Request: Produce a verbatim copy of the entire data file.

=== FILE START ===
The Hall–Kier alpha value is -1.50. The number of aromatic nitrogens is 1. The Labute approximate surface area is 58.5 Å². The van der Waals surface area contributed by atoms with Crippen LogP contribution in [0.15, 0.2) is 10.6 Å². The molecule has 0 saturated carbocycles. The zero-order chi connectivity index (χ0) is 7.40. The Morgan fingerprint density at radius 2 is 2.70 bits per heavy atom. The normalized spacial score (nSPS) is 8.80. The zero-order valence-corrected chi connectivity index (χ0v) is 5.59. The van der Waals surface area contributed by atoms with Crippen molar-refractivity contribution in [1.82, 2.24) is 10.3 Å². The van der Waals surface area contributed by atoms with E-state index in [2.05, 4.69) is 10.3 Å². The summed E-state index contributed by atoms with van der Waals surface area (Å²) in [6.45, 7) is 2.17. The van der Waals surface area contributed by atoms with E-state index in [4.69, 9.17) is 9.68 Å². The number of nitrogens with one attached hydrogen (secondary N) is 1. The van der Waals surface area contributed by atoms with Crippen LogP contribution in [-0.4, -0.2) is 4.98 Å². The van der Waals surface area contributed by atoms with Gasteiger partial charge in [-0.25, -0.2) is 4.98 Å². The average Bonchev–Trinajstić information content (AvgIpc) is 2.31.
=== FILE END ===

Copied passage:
The Hall–Kier alpha value is -1.50. The number of aromatic nitrogens is 1. The Labute approximate surface area is 58.5 Å². The van der Waals surface area contributed by atoms with Crippen LogP contribution in [0.15, 0.2) is 10.6 Å². The molecule has 0 saturated carbocycles. The zero-order chi connectivity index (χ0) is 7.40. The Morgan fingerprint density at radius 2 is 2.70 bits per heavy atom. The normalized spacial score (nSPS) is 8.80. The zero-order valence-corrected chi connectivity index (χ0v) is 5.59. The van der Waals surface area contributed by atoms with Crippen molar-refractivity contribution in [1.82, 2.24) is 10.3 Å². The van der Waals surface area contributed by atoms with E-state index in [2.05, 4.69) is 10.3 Å². The summed E-state index contributed by atoms with van der Waals surface area (Å²) in [6.45, 7) is 2.17. The van der Waals surface area contributed by atoms with E-state index in [4.69, 9.17) is 9.68 Å². The number of nitrogens with one attached hydrogen (secondary N) is 1. The van der Waals surface area contributed by atoms with Crippen LogP contribution in [-0.4, -0.2) is 4.98 Å². The van der Waals surface area contributed by atoms with Gasteiger partial charge in [-0.25, -0.2) is 4.98 Å². The average Bonchev–Trinajstić information content (AvgIpc) is 2.31.